A reader is always free to skip a passage he or she finds offensive or to imagine a different word in the place of one that bothers her. It might be that the reader is mortally offended by any reference to sex or the human body.  It might be that the reader was once hit by a black car and can't bear to read about black cars.  Perhaps the reader was bitten by a dog and prefers the pets in her stories to be cats.  We are all the product of our own experience.  Mr. Duck is a computer programmer, so he'd be one of the people making those decisions about which words to replace.  Mr. Duck has a wicked sense of humor, a sharp intellect and is married to an insane duck lady. His choices for those words would likely NOT be the ones made by the great bulk of humanity.  Lord knows, my choices would likely not be made by even the smallest sliver of humanity.  The choice of what to read and what to replace and what to skip - those are decisions by the reader who always has the option to close a book he finds offensive.

Authors outraged by Clean Reader's mutilation of their work took to blogs and Twitter,  and created such a backlash that their book suppliers pulled out and "Clean Reader" folded.   The couple claims they intend to rework the app and will release it again.  I hope they don't because no matter what they do, the couple can not create an app to replace each individual reader's sensibilities.  Books are as individual as art.  A painting or statue that could make me marvel for hours might make you sniff and move along in an instant.  But we both have the right to look at the same painting and stare or sniff.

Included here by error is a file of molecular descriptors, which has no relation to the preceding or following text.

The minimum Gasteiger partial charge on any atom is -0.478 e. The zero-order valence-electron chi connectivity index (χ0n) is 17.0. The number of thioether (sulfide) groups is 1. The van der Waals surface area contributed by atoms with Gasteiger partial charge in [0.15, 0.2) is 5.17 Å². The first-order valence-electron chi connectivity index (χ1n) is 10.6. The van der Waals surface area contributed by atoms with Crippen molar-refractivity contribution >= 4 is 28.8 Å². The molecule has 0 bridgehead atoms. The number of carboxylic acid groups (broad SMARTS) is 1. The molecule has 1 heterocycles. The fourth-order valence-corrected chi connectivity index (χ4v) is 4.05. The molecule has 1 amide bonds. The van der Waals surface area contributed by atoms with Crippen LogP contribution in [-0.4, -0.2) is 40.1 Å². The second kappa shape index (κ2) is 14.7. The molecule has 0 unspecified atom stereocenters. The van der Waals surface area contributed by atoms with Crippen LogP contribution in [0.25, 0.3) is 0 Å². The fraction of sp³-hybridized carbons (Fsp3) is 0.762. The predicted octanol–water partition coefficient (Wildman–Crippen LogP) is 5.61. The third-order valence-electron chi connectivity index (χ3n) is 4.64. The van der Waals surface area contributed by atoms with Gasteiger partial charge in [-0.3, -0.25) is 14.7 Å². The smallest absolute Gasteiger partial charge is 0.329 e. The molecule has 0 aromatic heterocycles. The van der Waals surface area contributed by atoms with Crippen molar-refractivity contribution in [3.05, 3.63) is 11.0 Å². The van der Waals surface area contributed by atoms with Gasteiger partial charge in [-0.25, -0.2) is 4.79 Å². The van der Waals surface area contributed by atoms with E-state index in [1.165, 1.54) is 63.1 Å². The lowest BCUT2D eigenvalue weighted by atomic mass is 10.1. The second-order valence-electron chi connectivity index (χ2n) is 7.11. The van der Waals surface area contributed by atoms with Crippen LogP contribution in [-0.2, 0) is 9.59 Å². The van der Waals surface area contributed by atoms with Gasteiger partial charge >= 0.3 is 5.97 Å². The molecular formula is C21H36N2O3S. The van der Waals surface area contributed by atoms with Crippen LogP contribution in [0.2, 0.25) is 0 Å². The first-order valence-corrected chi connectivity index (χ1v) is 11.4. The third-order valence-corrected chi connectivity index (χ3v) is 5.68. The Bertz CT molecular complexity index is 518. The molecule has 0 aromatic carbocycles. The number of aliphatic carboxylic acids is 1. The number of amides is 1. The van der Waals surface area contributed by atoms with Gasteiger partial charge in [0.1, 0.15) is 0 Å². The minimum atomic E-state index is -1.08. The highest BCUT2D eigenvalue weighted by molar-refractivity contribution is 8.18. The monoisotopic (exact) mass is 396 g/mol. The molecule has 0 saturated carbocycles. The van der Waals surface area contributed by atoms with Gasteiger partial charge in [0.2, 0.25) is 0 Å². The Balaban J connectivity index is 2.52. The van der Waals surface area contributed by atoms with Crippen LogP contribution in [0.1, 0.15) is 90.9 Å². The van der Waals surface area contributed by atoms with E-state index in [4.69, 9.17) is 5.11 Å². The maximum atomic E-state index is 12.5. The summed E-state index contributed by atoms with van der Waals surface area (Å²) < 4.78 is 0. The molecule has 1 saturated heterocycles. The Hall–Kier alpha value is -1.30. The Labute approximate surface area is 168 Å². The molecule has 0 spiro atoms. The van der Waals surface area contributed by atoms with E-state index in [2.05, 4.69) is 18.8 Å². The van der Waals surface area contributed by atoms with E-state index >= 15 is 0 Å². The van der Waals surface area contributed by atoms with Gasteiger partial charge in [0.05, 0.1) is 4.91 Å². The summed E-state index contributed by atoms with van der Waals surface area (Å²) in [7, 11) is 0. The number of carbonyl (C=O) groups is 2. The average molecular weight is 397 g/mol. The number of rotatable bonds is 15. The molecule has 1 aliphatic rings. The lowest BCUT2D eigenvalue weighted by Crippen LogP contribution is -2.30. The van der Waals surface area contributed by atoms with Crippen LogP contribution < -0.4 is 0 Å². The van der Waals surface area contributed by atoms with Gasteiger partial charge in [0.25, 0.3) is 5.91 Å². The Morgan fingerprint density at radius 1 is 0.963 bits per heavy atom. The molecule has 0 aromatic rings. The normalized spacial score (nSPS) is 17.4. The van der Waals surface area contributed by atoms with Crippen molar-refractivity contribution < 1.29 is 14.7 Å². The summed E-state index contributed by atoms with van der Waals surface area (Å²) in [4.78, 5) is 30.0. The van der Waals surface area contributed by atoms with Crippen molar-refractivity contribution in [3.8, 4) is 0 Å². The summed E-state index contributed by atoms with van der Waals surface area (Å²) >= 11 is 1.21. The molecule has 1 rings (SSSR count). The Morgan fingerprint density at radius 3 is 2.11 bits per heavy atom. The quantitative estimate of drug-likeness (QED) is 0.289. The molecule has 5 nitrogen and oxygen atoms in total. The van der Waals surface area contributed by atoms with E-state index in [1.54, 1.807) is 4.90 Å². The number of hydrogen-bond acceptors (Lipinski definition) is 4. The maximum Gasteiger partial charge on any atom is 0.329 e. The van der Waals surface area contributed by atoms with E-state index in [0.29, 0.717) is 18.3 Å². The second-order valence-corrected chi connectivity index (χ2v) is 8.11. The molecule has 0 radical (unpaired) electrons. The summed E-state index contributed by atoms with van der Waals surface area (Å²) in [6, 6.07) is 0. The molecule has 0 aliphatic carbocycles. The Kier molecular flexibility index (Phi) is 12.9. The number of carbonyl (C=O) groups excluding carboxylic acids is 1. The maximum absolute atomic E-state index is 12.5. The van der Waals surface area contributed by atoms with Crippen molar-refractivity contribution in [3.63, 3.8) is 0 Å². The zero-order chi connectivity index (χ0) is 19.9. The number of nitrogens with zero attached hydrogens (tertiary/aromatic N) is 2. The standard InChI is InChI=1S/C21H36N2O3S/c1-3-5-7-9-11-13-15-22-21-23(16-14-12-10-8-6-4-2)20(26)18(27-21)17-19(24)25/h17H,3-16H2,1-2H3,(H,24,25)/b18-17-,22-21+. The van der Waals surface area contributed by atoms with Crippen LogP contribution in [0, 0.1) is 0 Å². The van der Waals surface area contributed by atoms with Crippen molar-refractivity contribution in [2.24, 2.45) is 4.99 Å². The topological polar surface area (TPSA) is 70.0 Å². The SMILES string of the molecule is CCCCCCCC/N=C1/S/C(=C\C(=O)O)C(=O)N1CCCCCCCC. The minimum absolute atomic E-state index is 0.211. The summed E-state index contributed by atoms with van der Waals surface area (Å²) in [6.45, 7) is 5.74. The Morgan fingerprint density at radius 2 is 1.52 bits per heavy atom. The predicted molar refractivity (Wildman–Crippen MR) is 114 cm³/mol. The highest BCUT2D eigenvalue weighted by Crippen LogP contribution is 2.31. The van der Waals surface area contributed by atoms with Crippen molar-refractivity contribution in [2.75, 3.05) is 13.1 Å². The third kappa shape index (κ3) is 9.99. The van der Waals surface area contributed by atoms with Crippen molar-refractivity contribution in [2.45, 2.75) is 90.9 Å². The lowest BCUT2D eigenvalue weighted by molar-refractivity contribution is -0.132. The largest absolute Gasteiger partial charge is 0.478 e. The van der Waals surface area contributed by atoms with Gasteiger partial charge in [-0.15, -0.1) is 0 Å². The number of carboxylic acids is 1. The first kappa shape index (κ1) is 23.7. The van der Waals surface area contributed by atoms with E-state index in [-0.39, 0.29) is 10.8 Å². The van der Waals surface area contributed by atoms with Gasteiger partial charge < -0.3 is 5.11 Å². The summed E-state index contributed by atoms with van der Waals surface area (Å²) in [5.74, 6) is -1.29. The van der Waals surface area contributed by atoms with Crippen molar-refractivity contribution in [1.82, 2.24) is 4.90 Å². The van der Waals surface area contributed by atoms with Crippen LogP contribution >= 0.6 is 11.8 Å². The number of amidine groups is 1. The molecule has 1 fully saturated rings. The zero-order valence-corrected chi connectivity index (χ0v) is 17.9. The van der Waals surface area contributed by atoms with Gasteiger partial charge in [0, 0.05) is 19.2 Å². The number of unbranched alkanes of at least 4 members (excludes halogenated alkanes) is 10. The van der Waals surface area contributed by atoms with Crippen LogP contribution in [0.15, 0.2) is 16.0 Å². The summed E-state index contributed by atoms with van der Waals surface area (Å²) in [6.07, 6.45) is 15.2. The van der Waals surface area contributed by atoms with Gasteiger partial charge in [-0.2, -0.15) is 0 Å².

I suspect that devoted readers would never download an app designed to keep them from reading a book the way it was written. People who love words will be just as upset as authors at the notion that some programmer's judgment should ever be allowed to re-write a book.  "Clean Reader" is a digital bonfire and it is every bit as dangerous as the vigilantes who remove physical books from a library's shelves and feed them to the flames.

If programs like this one are allowed to exist,  museums must change their rules, and allow offended patrons to bring in spray paint and chisels.  So the world would lose a few Titian's, Cezanne's and Ruben's and Michelangelo's David might lose something even more personal - but the offended would be appeased.  That's what matters, right?  Of course not.